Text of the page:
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Elon Musk was among many who paid tribute to Sir Clive Sinclair this week. “RIP, Sir Sinclair [sic],” he tweeted. “I loved that computer,” a reference to the ZX Spectrum, the best-selling, low-priced home computer designed by the late British inventor.
Sinclair’s inventiveness, his penchant for self-promotion, his keen eye for a gap in the market, and his irrepressible desire to keep trying appealed to can-do US entrepreneurs such as Musk. In 1982, the year the Spectrum was launched, the Financial Times profiled Sinclair, quoting an anonymous US businessman who described the Briton’s career to date as “a classic US business story. He did not complete his schooling, he succeeded in business, failed and bounced back.”
That article also contained a hint of the weaknesses in Sinclair’s approach, from which entrepreneurs everywhere, but perhaps particularly in the UK, could learn. “We’re very deep in technology and very thin on management,” Sinclair said.
The FT’s recent analysis of why the UK has yet to cultivate any trillion-dollar companies found plenty of Sinclair-style optimism among entrepreneurs. But suspicion of success, short-termism, and gaps in support from investors still hamper the growth of promising start-ups. The old charge still lingers: the British know how to invent things, but not how to exploit them commercially.
In fact, Sinclair’s successes and failures demonstrated a strong appreciation of the commercial opportunities in consumer electronics in the 1970s and 1980s. The pocket calculator that was one of his first breakthrough inventions, the ZX80 personal computer, which was priced below £100 to the astonishment of experts, and the Spectrum, were hugely popular.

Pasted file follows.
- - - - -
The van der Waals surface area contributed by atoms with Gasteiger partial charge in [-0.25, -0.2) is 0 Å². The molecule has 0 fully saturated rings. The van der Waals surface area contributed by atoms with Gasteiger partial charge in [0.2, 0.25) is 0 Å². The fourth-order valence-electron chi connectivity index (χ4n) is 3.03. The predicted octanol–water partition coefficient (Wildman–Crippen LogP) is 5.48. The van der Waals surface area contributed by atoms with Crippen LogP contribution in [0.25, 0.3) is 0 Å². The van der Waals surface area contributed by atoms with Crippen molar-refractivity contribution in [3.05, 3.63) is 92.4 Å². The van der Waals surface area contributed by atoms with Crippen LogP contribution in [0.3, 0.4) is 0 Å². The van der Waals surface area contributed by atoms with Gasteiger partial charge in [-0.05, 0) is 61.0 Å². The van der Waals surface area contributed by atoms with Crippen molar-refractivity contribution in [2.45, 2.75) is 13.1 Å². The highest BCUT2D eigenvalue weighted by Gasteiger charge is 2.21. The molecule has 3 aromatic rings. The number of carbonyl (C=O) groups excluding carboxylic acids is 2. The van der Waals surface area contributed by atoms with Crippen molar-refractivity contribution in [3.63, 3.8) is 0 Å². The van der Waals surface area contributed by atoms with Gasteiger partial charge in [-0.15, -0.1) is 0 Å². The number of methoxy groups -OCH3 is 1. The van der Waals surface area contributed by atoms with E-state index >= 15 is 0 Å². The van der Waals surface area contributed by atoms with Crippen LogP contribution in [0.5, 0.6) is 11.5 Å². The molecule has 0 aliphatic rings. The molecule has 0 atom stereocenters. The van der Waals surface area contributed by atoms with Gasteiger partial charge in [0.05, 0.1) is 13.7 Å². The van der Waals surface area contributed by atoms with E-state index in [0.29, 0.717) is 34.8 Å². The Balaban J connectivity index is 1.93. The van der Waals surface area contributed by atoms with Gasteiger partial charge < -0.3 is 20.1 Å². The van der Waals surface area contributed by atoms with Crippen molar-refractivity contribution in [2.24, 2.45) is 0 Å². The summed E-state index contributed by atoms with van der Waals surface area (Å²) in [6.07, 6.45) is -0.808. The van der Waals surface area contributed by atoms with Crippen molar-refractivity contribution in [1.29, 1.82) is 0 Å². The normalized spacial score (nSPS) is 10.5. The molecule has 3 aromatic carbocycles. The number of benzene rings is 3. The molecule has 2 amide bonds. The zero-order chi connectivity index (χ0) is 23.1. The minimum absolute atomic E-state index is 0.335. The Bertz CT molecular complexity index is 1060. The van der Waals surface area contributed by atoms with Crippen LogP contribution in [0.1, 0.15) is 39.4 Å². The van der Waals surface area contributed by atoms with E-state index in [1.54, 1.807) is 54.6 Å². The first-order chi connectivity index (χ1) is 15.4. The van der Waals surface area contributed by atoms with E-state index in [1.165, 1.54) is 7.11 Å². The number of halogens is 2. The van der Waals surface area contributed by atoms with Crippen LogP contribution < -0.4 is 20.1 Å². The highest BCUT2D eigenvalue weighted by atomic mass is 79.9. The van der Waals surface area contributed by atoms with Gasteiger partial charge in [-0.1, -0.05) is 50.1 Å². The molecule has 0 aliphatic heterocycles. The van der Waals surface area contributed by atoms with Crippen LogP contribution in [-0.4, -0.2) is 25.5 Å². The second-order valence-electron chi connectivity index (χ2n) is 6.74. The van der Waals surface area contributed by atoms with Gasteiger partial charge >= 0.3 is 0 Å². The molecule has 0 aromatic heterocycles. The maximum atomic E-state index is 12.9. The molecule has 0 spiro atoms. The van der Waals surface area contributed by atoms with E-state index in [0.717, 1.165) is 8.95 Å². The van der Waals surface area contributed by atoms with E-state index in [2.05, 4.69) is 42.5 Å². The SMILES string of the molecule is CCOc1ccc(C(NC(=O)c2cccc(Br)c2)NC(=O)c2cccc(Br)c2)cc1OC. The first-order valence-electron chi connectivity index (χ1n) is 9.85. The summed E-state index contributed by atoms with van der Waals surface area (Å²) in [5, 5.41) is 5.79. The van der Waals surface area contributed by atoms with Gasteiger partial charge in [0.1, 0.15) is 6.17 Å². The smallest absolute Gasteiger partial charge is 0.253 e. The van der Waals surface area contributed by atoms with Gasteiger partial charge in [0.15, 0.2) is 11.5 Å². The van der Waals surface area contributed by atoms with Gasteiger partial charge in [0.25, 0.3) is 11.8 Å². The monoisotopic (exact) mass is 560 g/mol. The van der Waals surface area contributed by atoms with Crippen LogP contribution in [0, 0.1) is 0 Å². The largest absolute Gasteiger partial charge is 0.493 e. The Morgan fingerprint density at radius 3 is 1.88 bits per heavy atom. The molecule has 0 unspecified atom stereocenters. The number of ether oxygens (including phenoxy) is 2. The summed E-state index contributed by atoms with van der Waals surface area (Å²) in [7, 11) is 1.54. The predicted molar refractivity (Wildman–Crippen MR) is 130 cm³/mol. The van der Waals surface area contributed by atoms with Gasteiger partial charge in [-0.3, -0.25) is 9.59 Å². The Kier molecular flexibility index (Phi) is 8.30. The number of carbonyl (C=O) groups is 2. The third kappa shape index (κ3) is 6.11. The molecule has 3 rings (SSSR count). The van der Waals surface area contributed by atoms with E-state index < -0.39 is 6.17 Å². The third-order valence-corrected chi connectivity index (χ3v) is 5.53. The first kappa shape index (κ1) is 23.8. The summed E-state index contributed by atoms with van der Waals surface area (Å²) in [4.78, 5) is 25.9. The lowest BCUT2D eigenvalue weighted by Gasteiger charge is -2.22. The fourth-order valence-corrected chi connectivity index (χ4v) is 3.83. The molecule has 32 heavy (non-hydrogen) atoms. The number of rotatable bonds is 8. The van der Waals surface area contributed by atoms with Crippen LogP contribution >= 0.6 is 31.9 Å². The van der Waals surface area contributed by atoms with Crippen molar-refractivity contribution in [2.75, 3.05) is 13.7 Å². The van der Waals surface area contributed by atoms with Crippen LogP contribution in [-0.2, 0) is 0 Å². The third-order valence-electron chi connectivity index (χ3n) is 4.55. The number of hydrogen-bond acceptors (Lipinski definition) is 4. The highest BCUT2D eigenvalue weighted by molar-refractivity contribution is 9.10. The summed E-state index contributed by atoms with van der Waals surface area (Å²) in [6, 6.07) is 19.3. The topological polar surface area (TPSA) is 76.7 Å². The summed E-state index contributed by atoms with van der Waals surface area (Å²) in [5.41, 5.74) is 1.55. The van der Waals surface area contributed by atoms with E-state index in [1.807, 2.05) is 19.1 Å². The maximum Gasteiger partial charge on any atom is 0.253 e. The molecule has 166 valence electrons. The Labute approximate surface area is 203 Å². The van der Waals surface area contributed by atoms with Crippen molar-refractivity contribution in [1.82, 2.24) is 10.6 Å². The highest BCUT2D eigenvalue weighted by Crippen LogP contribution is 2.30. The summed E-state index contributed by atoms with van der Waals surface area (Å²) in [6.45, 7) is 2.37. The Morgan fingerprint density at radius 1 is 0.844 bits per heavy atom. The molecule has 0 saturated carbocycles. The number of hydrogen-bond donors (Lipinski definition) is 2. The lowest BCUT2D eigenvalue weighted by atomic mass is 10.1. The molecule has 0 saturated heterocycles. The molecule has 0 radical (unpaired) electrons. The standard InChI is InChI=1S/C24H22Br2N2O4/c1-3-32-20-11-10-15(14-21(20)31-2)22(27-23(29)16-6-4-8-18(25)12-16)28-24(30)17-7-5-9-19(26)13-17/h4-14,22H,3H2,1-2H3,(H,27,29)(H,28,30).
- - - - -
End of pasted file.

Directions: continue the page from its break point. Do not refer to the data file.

Even his most notorious failure, the C5 tricycle, was ahead of its time. After that flop, he stuck to his conviction that electrically-assisted personal travel was the future and continued to develop motors for early e-bikes, a sector that has taken off in recent years.
While Sinclair knew how to inspire demand, however, he often seemed not to be able to manage it. It is a business truism that leaders should under-promise and over-deliver. Sinclair sometimes found it hard to ride the wave of publicity he was so good at generating. The Spectrum took months to reach some customers, contrary to guarantees of rapid dispatch. A personal computer for business, the QL, which stood for “quantum leap”, fell flat, despite a much-hyped launch in 1984. The C5 might even have received the unlikely celebrity endorsement of Laurie Lee, who wanted one to ride around the village immortalised in his bucolic memoir Cider with Rosie, but his order was never fulfilled, the FT once reported.
Critically, a number of Sinclair’s products suffered quality problems, a side-effect of his attempt to compete aggressively on price. If Musk’s SpaceX had a similarly patchy reputation, no amateur astronaut would dare to blast into orbit in one of his rockets, as four did this week.
Sinclair’s colourful career inspired many to experiment with computing in the 1980s. He fully deserves all the plaudits for that alone. Yet he was often depicted, and sometimes mocked, as the archetypal “boffin”, underlining an important problem. Innovative new ideas only take off if many different elements come together: investors, manufacturers, managers, even government (a UK agency had to bail out an early Sinclair venture). If there is a moral, it is that while invention can be a one-person game, achieving wider entrepreneurial success is a team sport.